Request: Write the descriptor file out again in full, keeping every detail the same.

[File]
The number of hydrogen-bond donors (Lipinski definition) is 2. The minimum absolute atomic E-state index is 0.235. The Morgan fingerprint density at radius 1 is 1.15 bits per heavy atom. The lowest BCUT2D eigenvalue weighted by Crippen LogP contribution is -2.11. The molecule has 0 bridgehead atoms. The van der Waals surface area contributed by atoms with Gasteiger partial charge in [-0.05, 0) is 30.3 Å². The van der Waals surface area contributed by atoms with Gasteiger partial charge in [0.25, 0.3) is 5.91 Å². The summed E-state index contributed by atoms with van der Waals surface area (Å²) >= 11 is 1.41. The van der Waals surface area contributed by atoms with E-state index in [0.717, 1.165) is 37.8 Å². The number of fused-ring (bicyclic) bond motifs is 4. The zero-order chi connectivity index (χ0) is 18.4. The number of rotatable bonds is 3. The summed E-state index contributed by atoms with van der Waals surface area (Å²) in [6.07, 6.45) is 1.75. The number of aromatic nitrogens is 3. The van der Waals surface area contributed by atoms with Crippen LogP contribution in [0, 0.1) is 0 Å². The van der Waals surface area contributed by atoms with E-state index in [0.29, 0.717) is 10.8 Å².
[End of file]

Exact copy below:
The number of hydrogen-bond donors (Lipinski definition) is 2. The minimum absolute atomic E-state index is 0.235. The Morgan fingerprint density at radius 1 is 1.15 bits per heavy atom. The lowest BCUT2D eigenvalue weighted by Crippen LogP contribution is -2.11. The molecule has 0 bridgehead atoms. The van der Waals surface area contributed by atoms with Gasteiger partial charge in [-0.05, 0) is 30.3 Å². The van der Waals surface area contributed by atoms with Gasteiger partial charge in [0.25, 0.3) is 5.91 Å². The summed E-state index contributed by atoms with van der Waals surface area (Å²) >= 11 is 1.41. The van der Waals surface area contributed by atoms with E-state index in [0.717, 1.165) is 37.8 Å². The number of fused-ring (bicyclic) bond motifs is 4. The zero-order chi connectivity index (χ0) is 18.4. The number of rotatable bonds is 3. The summed E-state index contributed by atoms with van der Waals surface area (Å²) in [6.07, 6.45) is 1.75. The number of aromatic nitrogens is 3. The van der Waals surface area contributed by atoms with Crippen LogP contribution in [0, 0.1) is 0 Å². The van der Waals surface area contributed by atoms with E-state index in [0.29, 0.717) is 10.8 Å².